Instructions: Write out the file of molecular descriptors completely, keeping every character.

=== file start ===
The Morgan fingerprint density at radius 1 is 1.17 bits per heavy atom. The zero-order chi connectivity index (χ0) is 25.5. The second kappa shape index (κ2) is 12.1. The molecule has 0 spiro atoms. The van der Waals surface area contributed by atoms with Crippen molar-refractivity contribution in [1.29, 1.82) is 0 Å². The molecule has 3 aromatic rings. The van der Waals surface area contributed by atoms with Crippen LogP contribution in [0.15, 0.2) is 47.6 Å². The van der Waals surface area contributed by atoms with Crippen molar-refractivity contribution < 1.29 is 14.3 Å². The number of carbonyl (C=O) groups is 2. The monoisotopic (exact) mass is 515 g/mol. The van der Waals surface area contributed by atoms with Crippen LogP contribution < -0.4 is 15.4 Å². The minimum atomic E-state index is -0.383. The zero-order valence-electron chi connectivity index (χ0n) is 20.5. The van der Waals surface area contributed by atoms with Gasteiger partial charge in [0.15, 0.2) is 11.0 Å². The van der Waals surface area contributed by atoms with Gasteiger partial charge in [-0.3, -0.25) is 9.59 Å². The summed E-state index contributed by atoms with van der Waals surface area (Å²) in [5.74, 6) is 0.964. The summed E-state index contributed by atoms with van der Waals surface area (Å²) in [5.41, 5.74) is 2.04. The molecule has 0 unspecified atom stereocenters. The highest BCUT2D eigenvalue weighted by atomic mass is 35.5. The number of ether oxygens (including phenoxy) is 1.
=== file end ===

The Morgan fingerprint density at radius 1 is 1.17 bits per heavy atom. The zero-order chi connectivity index (χ0) is 25.5. The second kappa shape index (κ2) is 12.1. The molecule has 0 spiro atoms. The van der Waals surface area contributed by atoms with Crippen molar-refractivity contribution in [1.29, 1.82) is 0 Å². The molecule has 3 aromatic rings. The van der Waals surface area contributed by atoms with Crippen LogP contribution in [0.15, 0.2) is 47.6 Å². The van der Waals surface area contributed by atoms with Crippen molar-refractivity contribution < 1.29 is 14.3 Å². The number of carbonyl (C=O) groups is 2. The monoisotopic (exact) mass is 515 g/mol. The van der Waals surface area contributed by atoms with Crippen LogP contribution < -0.4 is 15.4 Å². The minimum atomic E-state index is -0.383. The zero-order valence-electron chi connectivity index (χ0n) is 20.5. The van der Waals surface area contributed by atoms with Gasteiger partial charge in [0.15, 0.2) is 11.0 Å². The van der Waals surface area contributed by atoms with Gasteiger partial charge in [-0.3, -0.25) is 9.59 Å². The summed E-state index contributed by atoms with van der Waals surface area (Å²) in [5.74, 6) is 0.964. The summed E-state index contributed by atoms with van der Waals surface area (Å²) in [5.41, 5.74) is 2.04. The molecule has 0 unspecified atom stereocenters. The highest BCUT2D eigenvalue weighted by atomic mass is 35.5. The number of ether oxygens (including phenoxy) is 1.